- re-define the term "by force" to "by physical force" or "by armed force";
- define clearly the meaning of "overthrow the government";
- explain why the Administration departed from other common law jurisdictions to include an intention in an offence in a legislation, as proposed section 5(a) would be;
- confirm whether there were precedents in other common law jurisdictions in respect of the provision relating to secession; and
- explain the difference between section 2 and the proposed sections 5 and 5A, with a view to clarifying the respective sections and to clarifying whether the prohibited acts in existing section 2 could cover those in proposed sections 5 and 5A.
13. The Chairman pointed out that the Public Order Ordinance could cover the offensive acts under the proposed sections, though the level of punishment was different. Ms Emily LAU then asked the Administration to clarify whether the prohibited acts to be included in proposed sections 5 and 5A were already covered in existing legislation, other than section 2 of the Ordinance.
Use of "the United Kingdom" and "the Government of the United Kingdom"
14. Ms Margaret NG said that she was uncertain of the circumstances under which the Administration could use the phrases "the United Kingdom" and "the Government of the United Kingdom" in the Bill. She pointed out that whilst it was illegitimate to levy war against the state, any act to overthrow, replace or criticise a government should not be equated to an act of waging a war against the state. If the government could not be separated from the ruling party, she had reservation on creating an offence against overthrowing the government, which meant protecting the ruling party, not the state. She then suggested and the meeting agreed that the Administration should be asked to clarify the rationale for using the two expressions of "the United Kingdom" and "the Government of the United Kingdom" in the Bill.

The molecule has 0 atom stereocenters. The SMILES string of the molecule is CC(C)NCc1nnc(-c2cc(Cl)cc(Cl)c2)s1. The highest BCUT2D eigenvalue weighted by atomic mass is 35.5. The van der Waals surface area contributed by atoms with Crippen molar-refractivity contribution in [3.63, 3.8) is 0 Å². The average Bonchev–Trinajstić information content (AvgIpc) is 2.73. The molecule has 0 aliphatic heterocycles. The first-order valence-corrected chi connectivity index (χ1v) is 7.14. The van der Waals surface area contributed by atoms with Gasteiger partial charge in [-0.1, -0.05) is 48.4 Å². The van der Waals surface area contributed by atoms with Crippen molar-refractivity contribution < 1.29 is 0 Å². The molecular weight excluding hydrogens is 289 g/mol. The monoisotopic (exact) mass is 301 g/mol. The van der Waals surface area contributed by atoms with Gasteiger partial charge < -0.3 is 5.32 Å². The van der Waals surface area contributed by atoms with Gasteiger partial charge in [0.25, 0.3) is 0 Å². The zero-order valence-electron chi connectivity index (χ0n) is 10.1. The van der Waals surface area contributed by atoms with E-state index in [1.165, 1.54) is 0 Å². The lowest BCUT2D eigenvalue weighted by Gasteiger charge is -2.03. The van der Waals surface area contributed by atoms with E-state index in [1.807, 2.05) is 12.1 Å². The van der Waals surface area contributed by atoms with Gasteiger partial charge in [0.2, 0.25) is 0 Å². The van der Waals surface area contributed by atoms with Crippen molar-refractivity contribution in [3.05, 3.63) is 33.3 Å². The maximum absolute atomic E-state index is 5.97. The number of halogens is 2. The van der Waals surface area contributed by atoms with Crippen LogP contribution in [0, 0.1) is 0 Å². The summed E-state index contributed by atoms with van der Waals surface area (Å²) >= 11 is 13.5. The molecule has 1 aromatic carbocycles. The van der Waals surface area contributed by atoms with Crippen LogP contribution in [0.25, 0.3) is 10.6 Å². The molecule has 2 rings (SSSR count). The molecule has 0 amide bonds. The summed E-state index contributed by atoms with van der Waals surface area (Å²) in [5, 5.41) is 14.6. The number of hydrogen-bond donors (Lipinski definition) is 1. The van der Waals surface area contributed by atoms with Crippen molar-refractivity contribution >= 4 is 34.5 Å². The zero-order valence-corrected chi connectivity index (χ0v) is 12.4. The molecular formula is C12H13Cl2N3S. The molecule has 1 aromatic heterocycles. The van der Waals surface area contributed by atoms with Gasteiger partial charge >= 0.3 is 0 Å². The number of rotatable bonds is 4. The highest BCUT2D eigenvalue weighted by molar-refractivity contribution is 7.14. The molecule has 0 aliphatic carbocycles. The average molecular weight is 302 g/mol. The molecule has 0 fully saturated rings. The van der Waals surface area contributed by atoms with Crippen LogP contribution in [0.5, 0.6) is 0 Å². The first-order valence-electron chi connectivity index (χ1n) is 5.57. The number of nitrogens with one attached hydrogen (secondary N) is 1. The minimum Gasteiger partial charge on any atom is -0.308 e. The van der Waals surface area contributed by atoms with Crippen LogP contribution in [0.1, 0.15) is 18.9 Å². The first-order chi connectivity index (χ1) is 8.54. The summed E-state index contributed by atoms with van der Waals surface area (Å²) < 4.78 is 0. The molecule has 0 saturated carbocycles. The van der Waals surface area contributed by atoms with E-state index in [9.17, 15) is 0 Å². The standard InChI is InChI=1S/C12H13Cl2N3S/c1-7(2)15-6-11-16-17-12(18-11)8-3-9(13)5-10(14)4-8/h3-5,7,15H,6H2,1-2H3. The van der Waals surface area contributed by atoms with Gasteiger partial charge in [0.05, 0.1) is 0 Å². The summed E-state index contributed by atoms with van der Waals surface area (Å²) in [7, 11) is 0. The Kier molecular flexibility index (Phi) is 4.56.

Precedents for reference
15. Ms Emily LAU raised for consideration that since the proposed offences of subversion and secession did not exist in common law, there would not be any precedents for reference. This would upset the common law system to be adopted after the transfer of sovereignty. Mr James TO responded that some offences covered in the common law jurisdictions, such as spying and espionage, might have only a few or even no precedents for reference. Some precedents might date back to a distant past which provided little reference value. Hence, it was important to define the proposed offences clearly if they were to be added to the statute book.
Section 3 of the Ordinance
16. The Chairman expressed his reservation on retaining section 3 in the Ordinance, which subjected an intention manifested by an overt act to an offence. Treason should only be actionable if a person committed an act of treason rather than a person had formed an intention to effect the treasonable acts. He suggested and the meeting agreed to ask the Administration to explain the difference between sections 2 and 3 and the reason for retaining section 3 in the Ordinance.
Proposed amendment to section 10
17. With reference to the amendment proposed by the Administration to section 10 of the Ordinance, Miss Christine LOH suggested the Administration to explain why such amendment was proposed and the meaning of the phrase "with the intention of causing violence or creating public disorder or a public disturbance"; in particular the difference between "public order" and "public disturbance".
Detailed drafting of the Bill